Since your CYA is high and the only practical way to lower it is to do a partial drain/refill of the water, I would just do that to start with. Unless your fill water is high in TA or CH, then this partial drain/refill will lower those parameters as well (you can test your fill water to see, or look at your water district's water quality report).
To know how much to drain/refill, you need to know the precise CYA number -- not just that it's "high" since that could mean anything. If the pool store doesn't do accurate tests or won't give you specific numbers, then you should get yourself your own test kit and do the tests yourself. In fact, you should probably do that anyway. It's not hard and you'll take charge of your pool. You can get a Taylor K-2006 from Taylor here
or from poolcenter(dot)com here
or from Leslie's here
or the even better TF100 test kit from tftestkits(dot)com here
The green went away when you lowered the pH since you did that to do the lowering TA procedure which is described in this post
. However, since you probably have to do a partial drain/refill to lower the CYA anyway, I would do that first and then see where the TA level is at.
As for the metals in the water, you can deal with them in one of two ways. When you have the pH low for the TA lowering procedure (after you lower the CYA level first through partial drain/refill), then you can add a metal sequestrant which will keep the copper in solution. The other alternative is to raise the pH, say by shocking with lots of a hypochlorite source of chlorine (unscented bleach or chlorinating liquid, or if your CH is low then Cal-Hypo) and when the pool turns greenish, use OMNI Liquid Floc Plus to consolidate the particles and vacuum to waste. The latter method, however, has the risk of staining the pool surfaces when the pH is raised and before the floc gets used.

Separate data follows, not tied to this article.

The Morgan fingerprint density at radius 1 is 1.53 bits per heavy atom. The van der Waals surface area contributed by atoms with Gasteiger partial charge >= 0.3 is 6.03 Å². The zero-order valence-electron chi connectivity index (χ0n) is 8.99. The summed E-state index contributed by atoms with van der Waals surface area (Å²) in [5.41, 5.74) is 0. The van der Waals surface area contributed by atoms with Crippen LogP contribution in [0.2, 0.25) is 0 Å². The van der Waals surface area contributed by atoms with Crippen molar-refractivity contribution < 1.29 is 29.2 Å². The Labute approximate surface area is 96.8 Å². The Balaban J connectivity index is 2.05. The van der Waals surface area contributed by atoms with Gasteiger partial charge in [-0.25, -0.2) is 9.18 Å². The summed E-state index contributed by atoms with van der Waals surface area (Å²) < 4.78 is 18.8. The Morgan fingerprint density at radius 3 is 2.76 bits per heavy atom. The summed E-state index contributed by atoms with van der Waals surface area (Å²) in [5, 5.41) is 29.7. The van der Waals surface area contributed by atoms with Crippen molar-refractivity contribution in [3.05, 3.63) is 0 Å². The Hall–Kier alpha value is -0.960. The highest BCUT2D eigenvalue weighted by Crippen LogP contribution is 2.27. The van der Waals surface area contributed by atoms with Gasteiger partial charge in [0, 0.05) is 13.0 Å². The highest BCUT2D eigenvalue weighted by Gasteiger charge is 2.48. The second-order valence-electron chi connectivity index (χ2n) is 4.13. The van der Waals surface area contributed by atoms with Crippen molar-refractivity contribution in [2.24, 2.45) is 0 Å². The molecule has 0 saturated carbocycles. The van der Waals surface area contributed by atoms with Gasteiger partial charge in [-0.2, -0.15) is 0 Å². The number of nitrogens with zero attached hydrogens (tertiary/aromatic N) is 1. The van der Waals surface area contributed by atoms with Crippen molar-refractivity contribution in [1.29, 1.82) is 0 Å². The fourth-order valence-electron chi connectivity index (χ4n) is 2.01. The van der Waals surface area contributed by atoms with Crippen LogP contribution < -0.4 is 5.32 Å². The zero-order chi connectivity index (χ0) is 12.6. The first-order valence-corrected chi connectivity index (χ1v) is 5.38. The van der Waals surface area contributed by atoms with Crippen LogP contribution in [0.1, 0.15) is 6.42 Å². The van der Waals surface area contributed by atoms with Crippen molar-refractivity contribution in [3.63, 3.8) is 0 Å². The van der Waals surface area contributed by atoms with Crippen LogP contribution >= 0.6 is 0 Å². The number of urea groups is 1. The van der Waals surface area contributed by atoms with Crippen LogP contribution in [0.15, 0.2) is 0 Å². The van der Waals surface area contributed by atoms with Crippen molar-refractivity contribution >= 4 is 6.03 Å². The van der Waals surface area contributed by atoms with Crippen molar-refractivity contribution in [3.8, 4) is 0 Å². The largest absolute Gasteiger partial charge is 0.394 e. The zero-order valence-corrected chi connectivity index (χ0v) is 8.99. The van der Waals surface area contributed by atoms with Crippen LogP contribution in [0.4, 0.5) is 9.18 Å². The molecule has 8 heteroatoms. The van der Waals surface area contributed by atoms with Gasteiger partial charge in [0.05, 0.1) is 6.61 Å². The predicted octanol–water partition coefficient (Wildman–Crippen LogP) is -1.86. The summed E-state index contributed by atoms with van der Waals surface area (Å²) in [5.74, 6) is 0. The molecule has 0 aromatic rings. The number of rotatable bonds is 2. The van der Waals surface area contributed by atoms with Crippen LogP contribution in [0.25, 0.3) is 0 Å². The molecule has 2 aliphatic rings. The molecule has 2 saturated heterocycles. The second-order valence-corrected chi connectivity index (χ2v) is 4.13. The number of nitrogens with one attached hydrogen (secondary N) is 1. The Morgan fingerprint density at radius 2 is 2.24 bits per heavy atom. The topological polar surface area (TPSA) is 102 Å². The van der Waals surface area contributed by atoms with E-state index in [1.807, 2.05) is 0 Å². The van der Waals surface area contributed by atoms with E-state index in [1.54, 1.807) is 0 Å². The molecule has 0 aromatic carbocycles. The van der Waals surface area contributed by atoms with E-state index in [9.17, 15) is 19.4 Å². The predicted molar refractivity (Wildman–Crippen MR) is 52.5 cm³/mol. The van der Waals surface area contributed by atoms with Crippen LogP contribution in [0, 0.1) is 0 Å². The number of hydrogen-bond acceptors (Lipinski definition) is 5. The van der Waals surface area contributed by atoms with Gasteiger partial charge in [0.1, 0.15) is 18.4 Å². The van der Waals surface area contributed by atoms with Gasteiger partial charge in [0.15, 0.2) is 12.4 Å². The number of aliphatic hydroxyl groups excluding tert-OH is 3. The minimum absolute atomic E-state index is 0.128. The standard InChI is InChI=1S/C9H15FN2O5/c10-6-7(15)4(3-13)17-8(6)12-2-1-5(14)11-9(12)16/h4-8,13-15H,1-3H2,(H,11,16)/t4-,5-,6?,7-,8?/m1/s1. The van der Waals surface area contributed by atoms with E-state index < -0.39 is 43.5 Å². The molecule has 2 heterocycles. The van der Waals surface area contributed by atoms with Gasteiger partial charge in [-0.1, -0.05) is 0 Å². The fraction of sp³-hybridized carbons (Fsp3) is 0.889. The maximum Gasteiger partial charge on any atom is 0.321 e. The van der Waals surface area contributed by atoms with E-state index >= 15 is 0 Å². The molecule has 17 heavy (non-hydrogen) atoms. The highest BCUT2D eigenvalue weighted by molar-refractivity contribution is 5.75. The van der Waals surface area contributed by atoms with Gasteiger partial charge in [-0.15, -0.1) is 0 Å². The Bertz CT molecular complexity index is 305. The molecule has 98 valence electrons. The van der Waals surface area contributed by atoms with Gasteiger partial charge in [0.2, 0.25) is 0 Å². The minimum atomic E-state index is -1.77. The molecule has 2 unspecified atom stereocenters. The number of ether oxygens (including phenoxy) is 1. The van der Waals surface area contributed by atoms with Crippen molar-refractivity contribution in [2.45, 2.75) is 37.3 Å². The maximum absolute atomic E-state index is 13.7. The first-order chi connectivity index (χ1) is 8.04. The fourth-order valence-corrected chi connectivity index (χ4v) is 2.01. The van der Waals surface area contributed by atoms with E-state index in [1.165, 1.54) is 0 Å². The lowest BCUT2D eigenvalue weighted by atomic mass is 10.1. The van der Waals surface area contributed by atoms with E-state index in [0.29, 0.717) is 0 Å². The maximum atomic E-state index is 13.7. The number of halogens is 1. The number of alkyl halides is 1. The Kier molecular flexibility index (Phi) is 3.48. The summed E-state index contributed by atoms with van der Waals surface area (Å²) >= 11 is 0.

Of course, a partial drain/refill will also dilute the metals (copper) in the pool as well, unless your fill water is high in metals (probably not, unless it's certain kinds of well water, but usually well water is just high in TA and/or CH).